NSA monitored visits of “Radicalizers” to Chat Rooms, Skin Sites to Discredit Them

Six persons living abroad, one of them a “US person,” were targeted by the National Security Agency for discrediting, according to information leaked by Edward Snowden and reported on by Glenn Greenwald and two colleagues at HuffPo.

The NSA branded the six Muslims “radicalizers” even though it did not tie them to terrorist activity. Their crimes were apparently thought crimes. Their conversations at dating sites and visits to explicit web sites were seen by the NSA as hypocritical and of potential use in discrediting them with their puritanical followers.

That one of the six is a US citizen or resident is especially troubling.

The problem with the NSA scooping up the web history of millions of people indiscriminately is that it becomes judge, jury and executioner. It decides what is radical, and punishes persons who have been charged with no crime. It punishes them by smearing their reputations based on warrantless monitoring of their activities online.

What happens if a member of Greenpeace (viewed by many in the US government as a conspiratorial organization willing to break the law) goes to London for a couple of weeks? While abroad, can that activist be intensively monitored, their emails read, their web history recorded and stored? What about Occupy Wall Street members? Who are the “radicalizers” in the eyes of the government and are they only Muslims? Was a warrant obtained to monitor a “US person”?

Allowing any arm of the government this kind of unchecked power to stifle dissent is a big step toward tyranny. Indeed, with massive surveillance, the government could make itself an unchallengeable tyrant.

This spying on free persons not charged with a crime as they pursued private activities–and this interest in destroying the reputations of people whose views the USG despises is deeply troubling. If the six persons targeted were dangerous, that would be one thing. Apparently, they weren’t violent, only vehement.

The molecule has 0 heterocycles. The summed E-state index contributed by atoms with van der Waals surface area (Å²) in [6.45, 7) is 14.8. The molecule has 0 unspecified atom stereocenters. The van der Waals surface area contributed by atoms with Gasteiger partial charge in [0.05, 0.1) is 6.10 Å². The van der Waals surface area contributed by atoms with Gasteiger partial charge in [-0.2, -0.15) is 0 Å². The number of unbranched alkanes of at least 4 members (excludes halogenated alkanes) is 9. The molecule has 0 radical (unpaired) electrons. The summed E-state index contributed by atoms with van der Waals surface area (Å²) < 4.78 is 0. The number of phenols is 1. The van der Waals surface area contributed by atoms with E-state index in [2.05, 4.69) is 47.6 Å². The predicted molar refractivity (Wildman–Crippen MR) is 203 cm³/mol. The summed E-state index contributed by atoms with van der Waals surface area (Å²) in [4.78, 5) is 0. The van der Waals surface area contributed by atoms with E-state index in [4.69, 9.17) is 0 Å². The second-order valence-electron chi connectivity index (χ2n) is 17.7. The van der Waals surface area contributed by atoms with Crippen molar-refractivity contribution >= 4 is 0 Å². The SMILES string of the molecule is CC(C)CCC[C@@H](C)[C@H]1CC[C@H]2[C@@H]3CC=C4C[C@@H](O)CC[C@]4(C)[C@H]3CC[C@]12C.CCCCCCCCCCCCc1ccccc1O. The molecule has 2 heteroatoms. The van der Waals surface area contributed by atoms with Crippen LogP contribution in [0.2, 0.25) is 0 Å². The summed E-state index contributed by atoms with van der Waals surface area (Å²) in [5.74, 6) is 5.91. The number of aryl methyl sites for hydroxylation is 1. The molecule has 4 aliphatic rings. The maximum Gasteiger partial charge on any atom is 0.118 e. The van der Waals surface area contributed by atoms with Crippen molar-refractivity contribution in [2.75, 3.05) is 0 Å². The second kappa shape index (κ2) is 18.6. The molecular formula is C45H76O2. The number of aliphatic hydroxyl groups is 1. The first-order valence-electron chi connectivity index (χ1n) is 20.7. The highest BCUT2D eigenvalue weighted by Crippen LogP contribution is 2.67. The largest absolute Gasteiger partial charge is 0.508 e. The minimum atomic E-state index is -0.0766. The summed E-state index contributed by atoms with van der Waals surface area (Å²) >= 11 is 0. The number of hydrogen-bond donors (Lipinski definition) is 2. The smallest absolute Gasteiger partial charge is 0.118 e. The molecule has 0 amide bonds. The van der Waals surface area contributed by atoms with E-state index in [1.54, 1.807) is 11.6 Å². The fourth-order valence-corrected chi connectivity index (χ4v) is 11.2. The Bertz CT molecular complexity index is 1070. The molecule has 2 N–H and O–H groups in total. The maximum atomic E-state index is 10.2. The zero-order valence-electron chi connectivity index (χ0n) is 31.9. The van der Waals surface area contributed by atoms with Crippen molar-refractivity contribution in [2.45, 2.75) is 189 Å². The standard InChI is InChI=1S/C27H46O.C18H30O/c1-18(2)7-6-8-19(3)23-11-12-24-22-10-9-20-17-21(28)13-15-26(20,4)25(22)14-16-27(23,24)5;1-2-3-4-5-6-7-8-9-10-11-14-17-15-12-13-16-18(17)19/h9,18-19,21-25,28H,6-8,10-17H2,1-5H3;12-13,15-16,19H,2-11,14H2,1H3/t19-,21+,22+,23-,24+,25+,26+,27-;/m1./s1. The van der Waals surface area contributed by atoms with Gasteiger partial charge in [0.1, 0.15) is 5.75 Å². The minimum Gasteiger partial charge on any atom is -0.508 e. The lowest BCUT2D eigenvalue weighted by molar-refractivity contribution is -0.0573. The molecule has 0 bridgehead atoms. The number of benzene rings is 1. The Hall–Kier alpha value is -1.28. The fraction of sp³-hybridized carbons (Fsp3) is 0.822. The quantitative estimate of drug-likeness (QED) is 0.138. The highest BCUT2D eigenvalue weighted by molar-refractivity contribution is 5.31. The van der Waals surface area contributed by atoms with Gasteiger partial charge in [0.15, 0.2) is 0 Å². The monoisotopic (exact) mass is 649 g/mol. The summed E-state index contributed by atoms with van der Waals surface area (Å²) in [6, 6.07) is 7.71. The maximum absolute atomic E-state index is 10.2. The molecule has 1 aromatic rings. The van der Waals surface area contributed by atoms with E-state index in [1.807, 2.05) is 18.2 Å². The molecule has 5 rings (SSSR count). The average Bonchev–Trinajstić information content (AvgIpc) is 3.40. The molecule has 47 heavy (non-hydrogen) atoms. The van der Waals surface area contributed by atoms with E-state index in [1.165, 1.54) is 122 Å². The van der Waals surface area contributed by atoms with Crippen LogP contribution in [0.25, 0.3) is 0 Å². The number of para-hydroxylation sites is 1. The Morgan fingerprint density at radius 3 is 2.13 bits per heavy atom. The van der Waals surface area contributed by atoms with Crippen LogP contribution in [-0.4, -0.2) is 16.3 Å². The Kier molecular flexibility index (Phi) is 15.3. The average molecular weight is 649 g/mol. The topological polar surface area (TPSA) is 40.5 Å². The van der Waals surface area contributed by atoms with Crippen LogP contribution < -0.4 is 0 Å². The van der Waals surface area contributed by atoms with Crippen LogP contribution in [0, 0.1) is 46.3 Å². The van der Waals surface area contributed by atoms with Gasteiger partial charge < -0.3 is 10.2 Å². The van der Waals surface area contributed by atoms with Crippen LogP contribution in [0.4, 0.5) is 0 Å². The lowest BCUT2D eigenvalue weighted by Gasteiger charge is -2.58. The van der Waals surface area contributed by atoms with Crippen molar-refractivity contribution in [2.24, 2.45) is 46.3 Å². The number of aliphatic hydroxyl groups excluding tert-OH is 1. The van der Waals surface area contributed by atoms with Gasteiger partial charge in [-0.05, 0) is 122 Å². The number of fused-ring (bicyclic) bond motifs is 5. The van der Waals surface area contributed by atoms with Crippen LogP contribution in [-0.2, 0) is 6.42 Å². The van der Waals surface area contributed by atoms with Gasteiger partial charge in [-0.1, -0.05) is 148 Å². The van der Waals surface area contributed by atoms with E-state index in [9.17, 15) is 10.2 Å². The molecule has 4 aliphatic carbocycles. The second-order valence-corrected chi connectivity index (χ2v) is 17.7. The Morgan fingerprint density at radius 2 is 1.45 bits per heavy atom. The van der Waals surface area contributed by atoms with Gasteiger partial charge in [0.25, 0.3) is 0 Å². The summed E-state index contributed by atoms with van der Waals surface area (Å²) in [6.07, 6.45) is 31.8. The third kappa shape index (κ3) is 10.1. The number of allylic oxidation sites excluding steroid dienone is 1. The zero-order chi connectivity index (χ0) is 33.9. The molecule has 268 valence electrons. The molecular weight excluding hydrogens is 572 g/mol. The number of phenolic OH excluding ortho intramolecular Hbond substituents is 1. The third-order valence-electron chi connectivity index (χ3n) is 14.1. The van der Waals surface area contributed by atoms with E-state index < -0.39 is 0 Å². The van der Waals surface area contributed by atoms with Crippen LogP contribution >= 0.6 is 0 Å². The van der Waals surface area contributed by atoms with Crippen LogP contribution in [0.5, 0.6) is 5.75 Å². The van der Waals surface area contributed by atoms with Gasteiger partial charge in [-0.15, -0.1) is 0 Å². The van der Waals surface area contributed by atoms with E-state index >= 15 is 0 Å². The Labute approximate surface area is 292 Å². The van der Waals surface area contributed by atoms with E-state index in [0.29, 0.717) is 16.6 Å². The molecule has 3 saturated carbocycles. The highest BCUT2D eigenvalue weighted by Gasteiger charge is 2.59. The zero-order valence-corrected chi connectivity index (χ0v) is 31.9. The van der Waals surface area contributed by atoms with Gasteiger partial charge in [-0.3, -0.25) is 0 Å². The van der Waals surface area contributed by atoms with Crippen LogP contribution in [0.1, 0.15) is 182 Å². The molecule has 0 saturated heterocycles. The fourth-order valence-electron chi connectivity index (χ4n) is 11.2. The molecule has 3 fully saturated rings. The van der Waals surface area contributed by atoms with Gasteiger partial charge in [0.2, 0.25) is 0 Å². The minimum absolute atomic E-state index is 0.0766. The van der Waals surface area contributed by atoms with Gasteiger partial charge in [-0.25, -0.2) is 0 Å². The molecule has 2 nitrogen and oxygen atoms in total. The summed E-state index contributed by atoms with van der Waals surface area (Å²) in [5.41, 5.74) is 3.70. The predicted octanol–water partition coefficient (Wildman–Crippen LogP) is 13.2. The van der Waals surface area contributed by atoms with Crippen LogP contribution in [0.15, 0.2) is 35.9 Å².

It is only a matter of time before the dissent of Americans on American soil is curbed in a major way, if these NSA procedures are allowed to stand.

23 Responses

  1. “That one of the six is a US citizen or resident is especially troubling”

    Why? Would you say the same if it had been a Russian agency trying to discredit Americans? To me it seems a lot more natural that a government has the right to act against its own citizens than that it takes the right to act on a global scale.

    • “…right to act against its own citizens… ”
      You ask Why? as if you had an intelligent answer – put yourself in the essay.

      Stop The Immoral and Illegal Wars?

    • Generally we American citizens like our government to be bound by our American Constitution. This is warrantless and intrusive surveillance of and dirty tricks on people who haven’t been charged with a crime much less convicted of one.

      • Juan, I understand you referred to the American constitution and the right it gives, or is supposed to give, US citizens, but that doesn’t apply to anyone else. Try to look it from the perspective of a foreigner, though. The claim you make that it is more serious for your government to kill or spy on citizens than on foreigners may look good from the inside, but it is downright scary seen from the outside. It is especially scary given US history of war and dirty tricks around the globe.

        • I was talking about US law. We can argue about whether the US government has an obligation to uphold constitutional ideals in dealings with non-citizens (I think it does). But that US citizens enjoy those rights is not controversial in US courts.

        • Thomas, the U.S. Constitution DOES have sections and rights for foreigners — it is not only for citizens; in many places it says ‘person’ or ‘persons’ — in those places it means any person, citizen or not.

  2. [Typo/omission at “are the[y] only muslims.”]

    I submit that the fact of the matter is that the dissent of Americans on American soil, and anywhere else has already been curbed in a major way. To dream otherwise is delusional.

    For, as I was going to comment on the Huffington Post story which broke this news last night (until it insisted on a verifiable phone number attached to my name in order for me to be able to do so):

    “What’s amusing about this story is that it’s the embodiment of what an undoubtedly large proportion of regular people have likely thought from the moment the first NSA story was dropped, and probably before.

    What’s not amusing is that nothing will change as a result of this story, except that people will be confirmed in their suspicions, and thus, it will have its intended effect: to shut off even the consideration of real dissent, much less the expression of the same in actionable words.”

  3. “While abroad, can that activist be intensively monitored, their emails read, their web history recorded and stored?”

    Uh, they don’t need to go abroad. Never mind our constitutional protections, the corporate/govt security state has already acted as judge, jury and executioner here.

  4. The case of Scott Ritter the U.S. Marine and U.N. Iraq weapons inspector comes to mind as the sort of discreditation of someone (who has advanced an agenda that goes against the prevailing powers) that could be accomplished through the planting of evidence upon a computer. For the NSA or any other gov’t org to have done so in reality is very disturbing. Would not be the first time evidence was planted.